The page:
> Martin Carthy > Records > Sweet Wivelsfield

Sweet Wivelsfield

Martin Carthy: Sweet Wivelsfield (Topic 12TS418)

Sweet Wivelsfield
Martin Carthy

Deram (Decca) SML 1111 (LP, UK, 1974)
Rounder 3020 (LP, USA, 1978)
Topic Records 12TS418 (LP, UK, 1981)
Topic Records TSCD418 (CD, UK, 1996)

Martin Carthy: Sweet Wivelsfield (Topic TSCD418)

Produced by Ashley Hutchings;
Recorded by Jerry Boys at Sound Techniques Studio, London;
Illustration by Keith Davis;
Photography by Keith Morris


Martin Carthy, vocals, guitar, mandolin


Side 1Side 2
  1. Shepherd O Shepherd (Roud 1055; G/D 7:1513) (3.20)
  2. Billy Boy (Roud 326) (2.47)
  3. Three Jolly Sneaksmen (Roud 1652) (4.09)
  4. Trimdon Grange (Roud 3189) (6.23)
  5. All of a Row (Roud 1474) (2.35)
  1. Skewbald (Roud 456; Laws Q22) (3.40)
  2. Mary Neal (Roud 142; Laws M17; Henry H55) (3.55)
  3. King Henry (Roud 3967; Child 32) (6.18)
  4. John Barleycorn (Roud 164; G/D 3:559) (2.16)
  5. The Cottage in the Wood (Roud 608; G/D 5:983) (6.12)

All tracks trad. arr. Martin Carthy


Garry Gillard thanks Kevin Sheils for details of the original release.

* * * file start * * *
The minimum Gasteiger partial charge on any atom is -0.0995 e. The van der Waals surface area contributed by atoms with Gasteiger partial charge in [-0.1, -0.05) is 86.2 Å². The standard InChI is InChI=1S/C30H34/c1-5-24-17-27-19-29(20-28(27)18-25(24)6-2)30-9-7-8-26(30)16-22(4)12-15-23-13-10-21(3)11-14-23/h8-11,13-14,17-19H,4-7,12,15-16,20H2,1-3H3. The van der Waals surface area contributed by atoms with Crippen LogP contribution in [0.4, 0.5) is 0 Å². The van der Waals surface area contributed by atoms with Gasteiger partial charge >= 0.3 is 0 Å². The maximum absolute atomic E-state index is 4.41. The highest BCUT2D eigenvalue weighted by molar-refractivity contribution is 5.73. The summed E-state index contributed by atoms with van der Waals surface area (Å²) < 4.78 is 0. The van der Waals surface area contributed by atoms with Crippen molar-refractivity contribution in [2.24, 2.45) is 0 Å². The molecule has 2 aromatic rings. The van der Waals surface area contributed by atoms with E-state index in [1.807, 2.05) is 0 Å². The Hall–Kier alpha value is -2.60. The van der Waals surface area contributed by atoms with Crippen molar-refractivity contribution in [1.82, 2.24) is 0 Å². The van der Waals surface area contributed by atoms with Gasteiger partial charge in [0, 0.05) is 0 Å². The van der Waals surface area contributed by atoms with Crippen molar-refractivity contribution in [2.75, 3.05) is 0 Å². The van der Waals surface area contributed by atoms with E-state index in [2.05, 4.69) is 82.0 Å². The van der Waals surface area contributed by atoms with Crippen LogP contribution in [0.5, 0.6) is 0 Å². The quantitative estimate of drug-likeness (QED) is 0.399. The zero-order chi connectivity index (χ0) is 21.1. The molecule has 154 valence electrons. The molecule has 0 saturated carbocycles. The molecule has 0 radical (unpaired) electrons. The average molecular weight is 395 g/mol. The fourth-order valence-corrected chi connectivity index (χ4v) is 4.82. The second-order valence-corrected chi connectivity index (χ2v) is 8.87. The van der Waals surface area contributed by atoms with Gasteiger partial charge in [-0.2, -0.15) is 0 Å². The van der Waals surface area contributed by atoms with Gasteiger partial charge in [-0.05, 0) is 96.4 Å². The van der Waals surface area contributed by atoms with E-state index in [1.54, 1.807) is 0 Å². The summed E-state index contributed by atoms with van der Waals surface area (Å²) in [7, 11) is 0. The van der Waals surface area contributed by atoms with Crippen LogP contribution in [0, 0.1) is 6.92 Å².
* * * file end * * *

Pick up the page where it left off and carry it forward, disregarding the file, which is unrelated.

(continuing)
There is a dianthus called “Sweet Wivelsfield” which the internationally famous carnation growers Allwood Bros named after the village in which their nurseries were, Wivelsfield Green in West Sussex. (They are now a few km away on the other side of Burgess Hill, near Hassocks.) Thanks very much to Claire Stevens for finding this out.

Later: Claire Stevens reports that Steve Sheldon told her Martin said: “The title was Norma's idea. She read somewhere that Sweet Wivelsfield is a hybrid derivative of the Sweet William flower, and suggested it as a title because of the wonderfully hybrid nature of the folksong animal itself. I latched on to that, and to the fact that the town of Hull is actually Kingston upon Hull, being named after King William of Orange, who gave his name to the town when, in the late 17th Century, they demonstrated their loyalty to him by locking their gates against his enemies. I had very recently moved to Hull and it seemed to me a serendipitous set of connections.”